The diplomat said when he asked the Ramallah officials about Abbas’s latest threat, he was told: “Don’t worry, the president [Abbas] needs to calm the people. That’s why he has to appear as if he’s standing up against Israel and the US and taking serious measures in response to the Trump plan. It’s all talk.”
Another Ramallah-based Western diplomat said he was told last weekend by three senior PA political and security officials that “nothing has changed since the announcement of the Trump plan.”
“The three officials assured me that the PA has no plans to stop working with the Israelis and Americans in the security field,” the diplomat told the Post. “They also told me that Abbas has instructed the Palestinian security forces in the West Bank to do their utmost to prevent violent attacks by Palestinians on Israeli soldiers.”
The diplomat said he and other Westerners working and living in Ramallah were “very satisfied” with the PA leadership’s efforts to prevent an outbreak of large-scale protests in the West Bank. “Without the efforts of the Palestinian security services, the situation would have been worse,” he added.
The diplomats and three EU officials who spoke to PA figures in Ramallah told the Post they were also assured there would be no real rapprochement between the PA and Hamas in the near future.
Last week, Abbas invited Hamas representatives in the West Bank to attend an emergency meeting of the Palestinian leadership in Ramallah to discuss ways of “foiling” Trump’s plan and achieving Palestinian “national unity.”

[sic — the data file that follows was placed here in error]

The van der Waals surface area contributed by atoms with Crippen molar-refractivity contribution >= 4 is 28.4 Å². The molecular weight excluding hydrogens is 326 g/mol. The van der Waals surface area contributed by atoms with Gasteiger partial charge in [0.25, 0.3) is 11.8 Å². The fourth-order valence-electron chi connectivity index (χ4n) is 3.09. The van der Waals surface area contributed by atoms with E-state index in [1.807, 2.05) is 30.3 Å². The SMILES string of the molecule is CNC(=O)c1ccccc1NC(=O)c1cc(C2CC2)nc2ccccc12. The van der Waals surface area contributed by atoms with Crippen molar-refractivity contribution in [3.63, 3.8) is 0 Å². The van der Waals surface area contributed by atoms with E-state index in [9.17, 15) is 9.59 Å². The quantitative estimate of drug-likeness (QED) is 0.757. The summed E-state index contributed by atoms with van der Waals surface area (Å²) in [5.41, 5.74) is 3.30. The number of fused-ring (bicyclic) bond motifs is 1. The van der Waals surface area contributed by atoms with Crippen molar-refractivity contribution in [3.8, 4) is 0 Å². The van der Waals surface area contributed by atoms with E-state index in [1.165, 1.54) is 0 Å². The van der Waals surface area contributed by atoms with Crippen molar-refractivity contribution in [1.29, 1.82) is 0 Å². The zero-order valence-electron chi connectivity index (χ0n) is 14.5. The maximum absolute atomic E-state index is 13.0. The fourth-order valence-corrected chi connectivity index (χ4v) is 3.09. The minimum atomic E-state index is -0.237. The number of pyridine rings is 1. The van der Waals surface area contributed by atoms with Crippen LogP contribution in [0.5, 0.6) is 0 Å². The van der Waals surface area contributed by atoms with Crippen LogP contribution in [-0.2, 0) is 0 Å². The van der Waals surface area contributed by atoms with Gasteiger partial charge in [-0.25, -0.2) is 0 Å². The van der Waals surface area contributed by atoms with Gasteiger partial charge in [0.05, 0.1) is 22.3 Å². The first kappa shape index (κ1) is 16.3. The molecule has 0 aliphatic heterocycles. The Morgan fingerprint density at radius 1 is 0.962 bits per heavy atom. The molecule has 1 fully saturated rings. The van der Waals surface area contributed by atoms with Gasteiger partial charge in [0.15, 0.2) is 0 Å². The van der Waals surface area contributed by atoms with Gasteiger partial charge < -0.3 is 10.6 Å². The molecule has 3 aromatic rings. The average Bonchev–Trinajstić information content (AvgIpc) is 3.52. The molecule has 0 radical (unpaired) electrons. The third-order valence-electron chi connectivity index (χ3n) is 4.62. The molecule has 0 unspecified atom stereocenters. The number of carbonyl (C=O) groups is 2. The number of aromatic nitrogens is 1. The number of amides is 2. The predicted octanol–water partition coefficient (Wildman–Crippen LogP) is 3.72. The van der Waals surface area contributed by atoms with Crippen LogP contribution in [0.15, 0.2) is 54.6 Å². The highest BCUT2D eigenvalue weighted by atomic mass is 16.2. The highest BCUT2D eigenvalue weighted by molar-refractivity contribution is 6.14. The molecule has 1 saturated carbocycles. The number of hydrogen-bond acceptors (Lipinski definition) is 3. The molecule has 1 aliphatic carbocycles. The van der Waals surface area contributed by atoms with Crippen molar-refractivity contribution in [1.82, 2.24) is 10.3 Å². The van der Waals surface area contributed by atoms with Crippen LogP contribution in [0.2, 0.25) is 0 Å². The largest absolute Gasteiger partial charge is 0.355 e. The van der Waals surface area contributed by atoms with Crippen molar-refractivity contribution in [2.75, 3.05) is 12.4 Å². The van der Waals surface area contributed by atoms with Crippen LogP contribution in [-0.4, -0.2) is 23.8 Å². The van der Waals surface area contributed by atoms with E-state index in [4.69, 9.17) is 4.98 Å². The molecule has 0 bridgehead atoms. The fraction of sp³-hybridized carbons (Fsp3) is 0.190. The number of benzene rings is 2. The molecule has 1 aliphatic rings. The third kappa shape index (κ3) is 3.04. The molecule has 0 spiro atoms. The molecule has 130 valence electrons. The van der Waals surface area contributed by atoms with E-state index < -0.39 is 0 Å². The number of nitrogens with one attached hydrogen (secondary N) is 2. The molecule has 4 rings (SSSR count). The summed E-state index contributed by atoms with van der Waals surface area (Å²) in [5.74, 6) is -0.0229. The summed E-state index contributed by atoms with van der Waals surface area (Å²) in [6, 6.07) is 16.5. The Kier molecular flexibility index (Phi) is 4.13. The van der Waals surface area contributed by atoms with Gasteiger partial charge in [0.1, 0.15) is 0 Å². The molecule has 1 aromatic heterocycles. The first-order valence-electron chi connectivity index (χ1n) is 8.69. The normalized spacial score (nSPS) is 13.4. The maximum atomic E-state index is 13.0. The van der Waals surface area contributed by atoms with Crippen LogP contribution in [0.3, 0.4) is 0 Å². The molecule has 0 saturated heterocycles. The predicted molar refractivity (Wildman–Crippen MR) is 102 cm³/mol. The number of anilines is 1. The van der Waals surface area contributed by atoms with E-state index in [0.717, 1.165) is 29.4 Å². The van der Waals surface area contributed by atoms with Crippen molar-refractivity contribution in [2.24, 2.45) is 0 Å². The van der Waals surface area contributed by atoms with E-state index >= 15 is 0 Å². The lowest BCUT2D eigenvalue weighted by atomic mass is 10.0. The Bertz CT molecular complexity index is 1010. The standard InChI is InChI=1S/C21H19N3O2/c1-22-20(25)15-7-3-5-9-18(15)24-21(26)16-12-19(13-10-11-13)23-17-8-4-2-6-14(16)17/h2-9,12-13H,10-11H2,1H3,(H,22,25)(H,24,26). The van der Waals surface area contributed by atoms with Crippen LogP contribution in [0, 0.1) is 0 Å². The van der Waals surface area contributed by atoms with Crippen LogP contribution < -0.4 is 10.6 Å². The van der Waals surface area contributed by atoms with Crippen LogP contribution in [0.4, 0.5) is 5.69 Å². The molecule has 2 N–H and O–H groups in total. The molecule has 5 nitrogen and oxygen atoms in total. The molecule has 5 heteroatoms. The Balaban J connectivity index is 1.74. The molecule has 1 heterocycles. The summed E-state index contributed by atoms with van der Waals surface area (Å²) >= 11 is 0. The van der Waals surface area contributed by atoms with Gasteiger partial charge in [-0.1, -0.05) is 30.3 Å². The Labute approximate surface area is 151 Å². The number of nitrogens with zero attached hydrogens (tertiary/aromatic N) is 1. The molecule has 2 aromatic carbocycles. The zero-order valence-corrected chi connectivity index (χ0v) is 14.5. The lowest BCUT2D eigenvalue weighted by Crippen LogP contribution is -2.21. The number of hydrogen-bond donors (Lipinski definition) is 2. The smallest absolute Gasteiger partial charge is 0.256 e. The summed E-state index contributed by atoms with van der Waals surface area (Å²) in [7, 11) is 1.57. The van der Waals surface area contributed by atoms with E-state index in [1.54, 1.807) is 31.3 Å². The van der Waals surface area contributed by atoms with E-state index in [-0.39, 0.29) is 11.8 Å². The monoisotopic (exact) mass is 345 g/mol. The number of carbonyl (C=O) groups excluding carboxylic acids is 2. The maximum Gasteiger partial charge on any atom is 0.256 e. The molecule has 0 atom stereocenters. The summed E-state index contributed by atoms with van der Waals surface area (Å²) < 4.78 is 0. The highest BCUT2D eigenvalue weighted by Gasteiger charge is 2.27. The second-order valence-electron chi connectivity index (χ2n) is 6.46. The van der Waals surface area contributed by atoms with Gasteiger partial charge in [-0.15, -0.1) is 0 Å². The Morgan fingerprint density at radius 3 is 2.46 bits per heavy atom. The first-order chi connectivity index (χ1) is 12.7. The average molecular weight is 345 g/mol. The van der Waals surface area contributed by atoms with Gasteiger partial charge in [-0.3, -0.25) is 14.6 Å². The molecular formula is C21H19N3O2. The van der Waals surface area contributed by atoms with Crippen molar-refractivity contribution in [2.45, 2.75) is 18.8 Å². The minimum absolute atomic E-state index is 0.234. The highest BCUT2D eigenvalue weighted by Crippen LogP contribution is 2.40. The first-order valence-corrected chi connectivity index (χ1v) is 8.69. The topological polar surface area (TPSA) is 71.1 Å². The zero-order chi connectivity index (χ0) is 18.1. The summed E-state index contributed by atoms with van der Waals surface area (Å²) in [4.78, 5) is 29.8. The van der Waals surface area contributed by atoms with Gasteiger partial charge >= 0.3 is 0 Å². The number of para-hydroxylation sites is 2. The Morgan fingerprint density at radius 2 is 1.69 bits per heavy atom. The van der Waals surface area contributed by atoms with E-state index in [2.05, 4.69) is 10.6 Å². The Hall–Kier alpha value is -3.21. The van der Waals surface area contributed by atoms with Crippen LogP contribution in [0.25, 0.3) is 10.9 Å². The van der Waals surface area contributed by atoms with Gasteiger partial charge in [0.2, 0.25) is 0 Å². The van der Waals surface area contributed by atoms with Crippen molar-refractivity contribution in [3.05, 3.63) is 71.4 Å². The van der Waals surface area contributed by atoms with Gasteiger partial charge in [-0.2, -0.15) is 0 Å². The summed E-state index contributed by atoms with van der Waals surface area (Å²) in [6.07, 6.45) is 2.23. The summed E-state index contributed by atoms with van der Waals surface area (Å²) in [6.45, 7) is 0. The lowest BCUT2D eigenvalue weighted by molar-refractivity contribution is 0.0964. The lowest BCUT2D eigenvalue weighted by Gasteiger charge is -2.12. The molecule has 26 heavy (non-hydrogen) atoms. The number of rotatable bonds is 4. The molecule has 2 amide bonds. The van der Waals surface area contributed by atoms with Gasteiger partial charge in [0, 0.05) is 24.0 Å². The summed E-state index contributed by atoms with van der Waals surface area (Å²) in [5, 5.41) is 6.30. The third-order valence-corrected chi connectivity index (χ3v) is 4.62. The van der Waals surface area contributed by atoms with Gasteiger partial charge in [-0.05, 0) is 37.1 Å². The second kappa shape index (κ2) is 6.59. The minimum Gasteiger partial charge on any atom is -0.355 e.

Abbas also received a phone call from Hamas leader Ismail Haniyeh in yet another sign of a thaw in relations between the two sides.
Abbas reportedly agreed to a Hamas offer to send a senior delegation of PLO and Fatah officials to the Gaza Strip in the coming days as part of a plan to devise a “unified Palestinian strategy” against the Trump plan.
On Tuesday, however, it seemed that the reports about an imminent “reconciliation” between Abbas and Hamas were premature. Hamas officials claimed the PA leadership in the West Bank unexpectedly called off the visit without offering an explanation.
“We’ve been told not to take seriously the talk about a possible reconciliation between the PA and Hamas,” one EU official told the Post. “Palestinian officials told us that it’s important for Abbas to always talk about national unity because that’s what the Palestinian street likes to hear. But they assured us that this talk does not mean we will see an end to the dispute between Abbas and Hamas anytime in the near future.”
Another EU official quoted a senior Abbas adviser as saying during a private meeting earlier this week: “We don’t trust Hamas. They want to undermine the PA and not work with it. The only way for real unity is for Hamas to disarm and relinquish control of the Strip. I don’t see that happening in the coming days or weeks.”
The Western diplomats and EU officials, who spoke separately to the Post, agreed there was a “big gap” between the PA leadership’s public positions and what its representatives are saying in private encounters. They said they made it clear to their Palestinian interlocutors that the Palestinians should make every possible effort to maintain claim and security in the West Bank.